From the radically left-wing New York Times.
The Obama administration notified Congress on Friday that it would provide Egypt’s new government an emergency cash infusion of $450 million, but the aid immediately encountered resistance from a prominent lawmaker wary of foreign aid and Egypt’s new course under the leadership of the Muslim Brotherhood.
[…]The aid is part of the $1 billion in assistance that the Obama administration has pledged to Egypt to bolster its transition to democracy after the overthrow last year of the former president, Hosni Mubarak. Its fate, however, was clouded by concerns over the new government’s policies and, more recently, the protests that damaged the American Embassy in Cairo.
[…]Secretary of State Hillary Rodham Clinton, speaking at a meeting of the Group of 8 nations in New York, said on Friday that the world needed to do more to support the governments that have emerged from the Arab Spring uprisings, including those in Egypt, Libya and Tunisia.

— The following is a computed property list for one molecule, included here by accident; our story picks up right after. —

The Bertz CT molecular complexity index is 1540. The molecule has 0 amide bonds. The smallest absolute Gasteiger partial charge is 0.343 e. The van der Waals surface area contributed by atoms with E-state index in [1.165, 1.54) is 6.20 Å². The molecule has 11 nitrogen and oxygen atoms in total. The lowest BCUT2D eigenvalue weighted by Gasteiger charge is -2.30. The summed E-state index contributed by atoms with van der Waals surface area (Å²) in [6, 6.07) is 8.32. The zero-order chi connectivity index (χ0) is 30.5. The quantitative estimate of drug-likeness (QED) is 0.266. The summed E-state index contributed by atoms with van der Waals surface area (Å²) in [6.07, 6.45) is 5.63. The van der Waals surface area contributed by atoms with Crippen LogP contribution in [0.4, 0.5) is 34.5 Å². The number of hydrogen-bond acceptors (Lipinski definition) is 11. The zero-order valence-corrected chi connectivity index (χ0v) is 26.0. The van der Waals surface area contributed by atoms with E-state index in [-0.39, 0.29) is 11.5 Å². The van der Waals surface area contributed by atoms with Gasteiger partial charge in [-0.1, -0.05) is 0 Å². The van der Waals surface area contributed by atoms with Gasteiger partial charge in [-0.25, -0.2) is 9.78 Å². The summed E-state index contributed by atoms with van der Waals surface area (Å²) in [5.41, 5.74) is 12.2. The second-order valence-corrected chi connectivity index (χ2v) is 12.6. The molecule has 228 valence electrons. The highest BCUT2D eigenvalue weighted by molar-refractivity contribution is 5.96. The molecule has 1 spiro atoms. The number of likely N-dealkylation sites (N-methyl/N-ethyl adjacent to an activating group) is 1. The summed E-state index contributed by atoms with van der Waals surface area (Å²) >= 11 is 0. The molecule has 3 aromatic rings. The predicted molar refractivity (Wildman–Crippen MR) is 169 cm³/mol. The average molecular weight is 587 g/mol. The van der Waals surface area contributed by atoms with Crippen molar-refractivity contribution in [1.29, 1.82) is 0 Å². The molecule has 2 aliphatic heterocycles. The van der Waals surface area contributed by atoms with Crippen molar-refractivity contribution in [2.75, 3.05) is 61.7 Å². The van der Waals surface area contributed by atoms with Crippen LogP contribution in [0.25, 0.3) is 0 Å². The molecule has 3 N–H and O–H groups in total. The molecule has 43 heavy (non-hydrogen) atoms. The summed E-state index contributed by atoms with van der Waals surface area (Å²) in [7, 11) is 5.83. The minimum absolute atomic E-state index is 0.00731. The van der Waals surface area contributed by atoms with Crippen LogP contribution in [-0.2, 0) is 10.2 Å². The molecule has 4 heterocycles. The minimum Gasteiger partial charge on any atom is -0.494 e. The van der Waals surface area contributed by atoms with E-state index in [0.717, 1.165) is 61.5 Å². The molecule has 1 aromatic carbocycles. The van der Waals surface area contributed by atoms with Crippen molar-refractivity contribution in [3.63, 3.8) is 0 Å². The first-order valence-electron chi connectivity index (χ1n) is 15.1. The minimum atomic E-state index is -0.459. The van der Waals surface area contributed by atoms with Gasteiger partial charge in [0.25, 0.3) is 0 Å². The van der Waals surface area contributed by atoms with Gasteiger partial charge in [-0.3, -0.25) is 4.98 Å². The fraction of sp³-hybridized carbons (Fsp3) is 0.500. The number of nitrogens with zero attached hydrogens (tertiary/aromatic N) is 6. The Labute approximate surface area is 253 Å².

“The recent riots and protests throughout the region have brought the challenge of transition into sharp relief,” Mrs. Clinton said, without mentioning the assistance to Egypt specifically. “Extremists are clearly determined to hijack these wars and revolutions to further their agendas and ideology, so our partnership must empower those who would see their nations emerge as true democracies.”
The debate comes as the issue of foreign aid in general made an unexpected appearance in the presidential campaign.
In a speech in New York on Tuesday, Mr. Obama’s Republican challenger, Mitt Romney, called for revamping assistance to focus more on investments in the private sector than on direct aid… While Mr. Romney did not address aid to Egypt directly, he cited Mr. Morsi’s membership in the Muslim Brotherhood as one of the alarming developments in the Middle East, along with the war in Syria, Iran’s pursuit of nuclear weapons and the killing of the American ambassador to Libya.
[…]The assistance outlined in letters to Congress on Friday would be contingent on Egypt’s setting in motion economic and budgetary changes that the International Monetary Fund is now negotiating as part of a $4.8 billion loan.
The administration has also thrown its support behind that loan, and officials said they hoped it would be completed before the end of the year.
Is the economy doing so well than we have money to spare to send to foreign governments that don’t like us very much? Whatever need we have to strengthen diplomatic ties with nations like Egypt would best be met by foreign investment, where we get something back, rather than foreign aid, where we get nothing back.